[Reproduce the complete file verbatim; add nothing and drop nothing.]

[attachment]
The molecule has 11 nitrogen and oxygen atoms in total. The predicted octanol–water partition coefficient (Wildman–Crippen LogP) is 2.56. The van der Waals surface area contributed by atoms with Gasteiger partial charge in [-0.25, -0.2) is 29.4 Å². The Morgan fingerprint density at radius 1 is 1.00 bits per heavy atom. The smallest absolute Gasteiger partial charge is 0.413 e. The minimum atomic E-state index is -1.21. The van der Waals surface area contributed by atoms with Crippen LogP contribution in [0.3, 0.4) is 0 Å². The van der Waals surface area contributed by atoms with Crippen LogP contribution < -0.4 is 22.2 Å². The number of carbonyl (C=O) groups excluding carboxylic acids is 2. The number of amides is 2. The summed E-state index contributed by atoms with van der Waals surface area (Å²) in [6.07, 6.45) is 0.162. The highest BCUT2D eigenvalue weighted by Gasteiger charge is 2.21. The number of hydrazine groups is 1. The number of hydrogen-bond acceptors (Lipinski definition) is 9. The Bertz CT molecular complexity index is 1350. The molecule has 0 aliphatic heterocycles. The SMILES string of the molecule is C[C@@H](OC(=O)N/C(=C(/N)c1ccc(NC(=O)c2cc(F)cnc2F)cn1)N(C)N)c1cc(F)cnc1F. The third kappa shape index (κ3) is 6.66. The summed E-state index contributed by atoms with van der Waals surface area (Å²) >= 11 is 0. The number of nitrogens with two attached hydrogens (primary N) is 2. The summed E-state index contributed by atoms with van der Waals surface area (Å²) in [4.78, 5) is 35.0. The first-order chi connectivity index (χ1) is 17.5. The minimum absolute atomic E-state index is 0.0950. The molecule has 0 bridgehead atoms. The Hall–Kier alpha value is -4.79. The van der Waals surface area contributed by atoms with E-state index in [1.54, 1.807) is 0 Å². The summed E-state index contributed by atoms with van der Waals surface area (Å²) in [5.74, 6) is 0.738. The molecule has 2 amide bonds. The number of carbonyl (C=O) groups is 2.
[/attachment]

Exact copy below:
The molecule has 11 nitrogen and oxygen atoms in total. The predicted octanol–water partition coefficient (Wildman–Crippen LogP) is 2.56. The van der Waals surface area contributed by atoms with Gasteiger partial charge in [-0.25, -0.2) is 29.4 Å². The Morgan fingerprint density at radius 1 is 1.00 bits per heavy atom. The smallest absolute Gasteiger partial charge is 0.413 e. The minimum atomic E-state index is -1.21. The van der Waals surface area contributed by atoms with Crippen LogP contribution in [0.3, 0.4) is 0 Å². The van der Waals surface area contributed by atoms with Crippen LogP contribution < -0.4 is 22.2 Å². The number of carbonyl (C=O) groups excluding carboxylic acids is 2. The number of amides is 2. The summed E-state index contributed by atoms with van der Waals surface area (Å²) in [6.07, 6.45) is 0.162. The highest BCUT2D eigenvalue weighted by Gasteiger charge is 2.21. The number of hydrazine groups is 1. The number of hydrogen-bond acceptors (Lipinski definition) is 9. The Bertz CT molecular complexity index is 1350. The molecule has 0 aliphatic heterocycles. The SMILES string of the molecule is C[C@@H](OC(=O)N/C(=C(/N)c1ccc(NC(=O)c2cc(F)cnc2F)cn1)N(C)N)c1cc(F)cnc1F. The third kappa shape index (κ3) is 6.66. The summed E-state index contributed by atoms with van der Waals surface area (Å²) >= 11 is 0. The number of nitrogens with two attached hydrogens (primary N) is 2. The summed E-state index contributed by atoms with van der Waals surface area (Å²) in [4.78, 5) is 35.0. The first-order chi connectivity index (χ1) is 17.5. The minimum absolute atomic E-state index is 0.0950. The molecule has 0 bridgehead atoms. The Hall–Kier alpha value is -4.79. The van der Waals surface area contributed by atoms with E-state index in [1.54, 1.807) is 0 Å². The summed E-state index contributed by atoms with van der Waals surface area (Å²) in [5.74, 6) is 0.738. The molecule has 2 amide bonds. The number of carbonyl (C=O) groups is 2.